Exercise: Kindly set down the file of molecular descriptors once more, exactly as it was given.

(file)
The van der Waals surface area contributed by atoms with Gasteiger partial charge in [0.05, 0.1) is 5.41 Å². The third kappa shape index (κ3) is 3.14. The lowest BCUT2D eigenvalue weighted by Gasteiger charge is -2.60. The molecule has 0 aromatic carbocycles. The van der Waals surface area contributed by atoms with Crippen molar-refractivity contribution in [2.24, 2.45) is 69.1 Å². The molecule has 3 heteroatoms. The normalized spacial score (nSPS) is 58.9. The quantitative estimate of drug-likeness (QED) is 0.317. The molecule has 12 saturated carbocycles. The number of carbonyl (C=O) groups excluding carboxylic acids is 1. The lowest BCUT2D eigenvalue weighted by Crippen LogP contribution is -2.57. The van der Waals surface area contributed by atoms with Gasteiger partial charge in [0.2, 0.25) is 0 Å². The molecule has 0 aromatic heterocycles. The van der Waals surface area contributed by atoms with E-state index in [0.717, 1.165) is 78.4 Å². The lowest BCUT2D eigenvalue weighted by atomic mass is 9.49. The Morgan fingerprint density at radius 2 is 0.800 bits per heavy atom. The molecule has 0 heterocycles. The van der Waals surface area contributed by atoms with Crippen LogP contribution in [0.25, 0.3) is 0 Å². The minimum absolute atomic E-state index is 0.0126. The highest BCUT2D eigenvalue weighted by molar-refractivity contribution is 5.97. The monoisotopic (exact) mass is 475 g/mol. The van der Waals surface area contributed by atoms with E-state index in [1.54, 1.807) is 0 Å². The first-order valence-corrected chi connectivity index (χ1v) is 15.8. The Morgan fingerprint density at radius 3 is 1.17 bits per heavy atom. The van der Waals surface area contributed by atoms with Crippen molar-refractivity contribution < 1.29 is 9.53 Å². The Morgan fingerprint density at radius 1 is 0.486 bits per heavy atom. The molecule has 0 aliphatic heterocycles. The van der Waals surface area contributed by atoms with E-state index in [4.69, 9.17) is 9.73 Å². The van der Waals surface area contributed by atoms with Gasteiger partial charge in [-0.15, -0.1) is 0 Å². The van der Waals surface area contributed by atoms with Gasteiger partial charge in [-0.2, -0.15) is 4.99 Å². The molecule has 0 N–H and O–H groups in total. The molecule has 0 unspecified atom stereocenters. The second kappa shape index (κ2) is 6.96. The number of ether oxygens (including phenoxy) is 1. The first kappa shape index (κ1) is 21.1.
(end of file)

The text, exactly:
The van der Waals surface area contributed by atoms with Gasteiger partial charge in [0.05, 0.1) is 5.41 Å². The third kappa shape index (κ3) is 3.14. The lowest BCUT2D eigenvalue weighted by Gasteiger charge is -2.60. The molecule has 0 aromatic carbocycles. The van der Waals surface area contributed by atoms with Crippen molar-refractivity contribution in [2.24, 2.45) is 69.1 Å². The molecule has 3 heteroatoms. The normalized spacial score (nSPS) is 58.9. The quantitative estimate of drug-likeness (QED) is 0.317. The molecule has 12 saturated carbocycles. The number of carbonyl (C=O) groups excluding carboxylic acids is 1. The lowest BCUT2D eigenvalue weighted by Crippen LogP contribution is -2.57. The van der Waals surface area contributed by atoms with Gasteiger partial charge in [0.2, 0.25) is 0 Å². The molecule has 0 aromatic heterocycles. The van der Waals surface area contributed by atoms with E-state index in [0.717, 1.165) is 78.4 Å². The lowest BCUT2D eigenvalue weighted by atomic mass is 9.49. The Morgan fingerprint density at radius 2 is 0.800 bits per heavy atom. The molecule has 0 heterocycles. The van der Waals surface area contributed by atoms with Crippen LogP contribution in [0.25, 0.3) is 0 Å². The minimum absolute atomic E-state index is 0.0126. The highest BCUT2D eigenvalue weighted by molar-refractivity contribution is 5.97. The monoisotopic (exact) mass is 475 g/mol. The van der Waals surface area contributed by atoms with E-state index in [1.54, 1.807) is 0 Å². The first-order valence-corrected chi connectivity index (χ1v) is 15.8. The Morgan fingerprint density at radius 3 is 1.17 bits per heavy atom. The van der Waals surface area contributed by atoms with Crippen molar-refractivity contribution < 1.29 is 9.53 Å². The Morgan fingerprint density at radius 1 is 0.486 bits per heavy atom. The molecule has 0 aliphatic heterocycles. The van der Waals surface area contributed by atoms with E-state index in [4.69, 9.17) is 9.73 Å². The van der Waals surface area contributed by atoms with Gasteiger partial charge in [-0.15, -0.1) is 0 Å². The van der Waals surface area contributed by atoms with Gasteiger partial charge in [-0.2, -0.15) is 4.99 Å². The molecule has 0 N–H and O–H groups in total. The molecule has 0 unspecified atom stereocenters. The second kappa shape index (κ2) is 6.96. The number of ether oxygens (including phenoxy) is 1. The first kappa shape index (κ1) is 21.1.